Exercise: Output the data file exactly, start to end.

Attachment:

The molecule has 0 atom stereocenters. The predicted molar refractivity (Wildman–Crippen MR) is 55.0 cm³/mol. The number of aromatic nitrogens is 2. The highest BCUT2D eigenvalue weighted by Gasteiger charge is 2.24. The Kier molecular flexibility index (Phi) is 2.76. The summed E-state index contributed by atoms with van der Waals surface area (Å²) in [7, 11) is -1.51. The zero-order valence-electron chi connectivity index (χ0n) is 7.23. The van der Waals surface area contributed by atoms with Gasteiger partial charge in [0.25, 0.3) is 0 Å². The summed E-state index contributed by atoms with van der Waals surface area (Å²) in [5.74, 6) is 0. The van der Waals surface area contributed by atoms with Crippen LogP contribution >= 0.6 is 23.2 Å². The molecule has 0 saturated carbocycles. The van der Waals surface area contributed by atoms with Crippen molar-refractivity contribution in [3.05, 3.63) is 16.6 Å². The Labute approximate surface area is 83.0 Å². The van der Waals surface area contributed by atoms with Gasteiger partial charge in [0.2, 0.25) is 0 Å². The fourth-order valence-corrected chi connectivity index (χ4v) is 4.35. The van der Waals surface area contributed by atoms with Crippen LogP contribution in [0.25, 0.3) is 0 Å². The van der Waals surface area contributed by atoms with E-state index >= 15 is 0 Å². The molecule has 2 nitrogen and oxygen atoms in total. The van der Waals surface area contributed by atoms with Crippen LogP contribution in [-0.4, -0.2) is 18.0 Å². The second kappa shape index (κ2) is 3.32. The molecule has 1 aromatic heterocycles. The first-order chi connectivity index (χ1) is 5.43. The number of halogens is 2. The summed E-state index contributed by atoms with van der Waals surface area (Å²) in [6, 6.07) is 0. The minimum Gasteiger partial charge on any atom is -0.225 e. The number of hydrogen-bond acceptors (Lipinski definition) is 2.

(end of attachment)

The molecule has 0 atom stereocenters. The predicted molar refractivity (Wildman–Crippen MR) is 55.0 cm³/mol. The number of aromatic nitrogens is 2. The highest BCUT2D eigenvalue weighted by Gasteiger charge is 2.24. The Kier molecular flexibility index (Phi) is 2.76. The summed E-state index contributed by atoms with van der Waals surface area (Å²) in [7, 11) is -1.51. The zero-order valence-electron chi connectivity index (χ0n) is 7.23. The van der Waals surface area contributed by atoms with Gasteiger partial charge in [0.25, 0.3) is 0 Å². The summed E-state index contributed by atoms with van der Waals surface area (Å²) in [5.74, 6) is 0. The van der Waals surface area contributed by atoms with Crippen LogP contribution >= 0.6 is 23.2 Å². The molecule has 0 saturated carbocycles. The van der Waals surface area contributed by atoms with Crippen molar-refractivity contribution in [3.05, 3.63) is 16.6 Å². The Labute approximate surface area is 83.0 Å². The van der Waals surface area contributed by atoms with Gasteiger partial charge in [0.2, 0.25) is 0 Å². The fourth-order valence-corrected chi connectivity index (χ4v) is 4.35. The van der Waals surface area contributed by atoms with Crippen LogP contribution in [0.25, 0.3) is 0 Å². The van der Waals surface area contributed by atoms with E-state index >= 15 is 0 Å². The molecule has 2 nitrogen and oxygen atoms in total. The van der Waals surface area contributed by atoms with Crippen LogP contribution in [-0.4, -0.2) is 18.0 Å². The second kappa shape index (κ2) is 3.32. The molecule has 1 aromatic heterocycles. The first-order chi connectivity index (χ1) is 5.43. The number of halogens is 2. The summed E-state index contributed by atoms with van der Waals surface area (Å²) in [6, 6.07) is 0. The minimum Gasteiger partial charge on any atom is -0.225 e. The number of hydrogen-bond acceptors (Lipinski definition) is 2.